A materials engineer for a building products manufacturer is developing a new insulation product. The engineer designs a 2-level full factorial experiment to assess several factors that could impact the strength, density, and insulating value of the insulation.

The engineer fits the factorial design model and then uses Factorial Plots to better understand the effects.

- Open the sample data, InsulationProperties_model.MTW.
- Choose .
- From Response, select Insulation.
- Under Variables to Include in Plots, move Material, InjTemp, and CoolTemp from the Available list to the Selected list.
- Click OK.

## Interpret the results

The interaction plot shows the fitted mean of the insulating value versus combinations of material, injection temperature, and cooling temperature. This plot shows apparent interaction effects because the lines are not all parallel, which implies that the relationship between insulating value and each factor depends on the setting of another factor. The results of Analyze Factorial Design indicate that the interaction effects for Material*CoolTemp and InjTemp*CoolTemp are statistically significant.

The plot for the Material*CoolTemp interaction shows that the effect of cooling temperature on insulation is greater for Formula1 than for Formula2.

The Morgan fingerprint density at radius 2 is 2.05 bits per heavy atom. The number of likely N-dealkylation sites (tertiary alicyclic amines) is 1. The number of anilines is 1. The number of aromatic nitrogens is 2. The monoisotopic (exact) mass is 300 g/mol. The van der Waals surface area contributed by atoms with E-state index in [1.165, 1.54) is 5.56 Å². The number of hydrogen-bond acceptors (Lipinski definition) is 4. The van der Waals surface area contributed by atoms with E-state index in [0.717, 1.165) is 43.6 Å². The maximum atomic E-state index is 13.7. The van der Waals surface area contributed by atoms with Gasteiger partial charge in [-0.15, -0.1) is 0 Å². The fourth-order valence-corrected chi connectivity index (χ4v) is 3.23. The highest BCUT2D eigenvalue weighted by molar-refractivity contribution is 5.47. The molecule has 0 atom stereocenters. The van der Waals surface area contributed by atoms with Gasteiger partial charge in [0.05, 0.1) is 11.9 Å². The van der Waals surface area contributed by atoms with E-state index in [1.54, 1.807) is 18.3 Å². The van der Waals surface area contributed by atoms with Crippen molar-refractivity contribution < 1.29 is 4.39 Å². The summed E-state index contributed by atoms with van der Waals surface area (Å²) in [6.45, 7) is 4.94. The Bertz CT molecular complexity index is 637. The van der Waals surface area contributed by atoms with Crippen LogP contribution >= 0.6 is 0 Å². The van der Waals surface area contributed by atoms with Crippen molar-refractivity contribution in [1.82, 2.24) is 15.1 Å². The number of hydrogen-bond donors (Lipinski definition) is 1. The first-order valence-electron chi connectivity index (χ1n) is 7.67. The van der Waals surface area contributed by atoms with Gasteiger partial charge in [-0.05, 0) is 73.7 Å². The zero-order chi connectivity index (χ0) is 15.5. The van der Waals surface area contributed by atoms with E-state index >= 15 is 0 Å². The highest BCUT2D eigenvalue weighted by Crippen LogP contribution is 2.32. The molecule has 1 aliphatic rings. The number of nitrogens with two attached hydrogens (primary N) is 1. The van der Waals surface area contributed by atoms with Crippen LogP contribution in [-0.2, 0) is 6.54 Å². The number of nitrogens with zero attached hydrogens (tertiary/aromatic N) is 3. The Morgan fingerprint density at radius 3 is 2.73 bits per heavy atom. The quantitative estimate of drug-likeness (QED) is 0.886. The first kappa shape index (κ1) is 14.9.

The relationship between insulating value and the injection temperature depends on the cooling temperature. When the product is manufactured with InjTemp 85, the insulating value is nearly equal for both cooling temperatures. However, with InjTemp 100, the cooling temperature is associated with substantially different insulating values. InjTemp 100 and CoolTemp45 are associated with the highest insulating values.

The main effects plots show the fitted means for each level of each categorical variable. Because the lines are not horizontal, main effects are present for all of these variables. The results of Analyze Factorial Design confirm that the main effects are all statistically significant. However, because the interaction effects are statistically significant, the main effects plot can be misleading. Consequently, you cannot interpret the main effects without considering the interaction effects.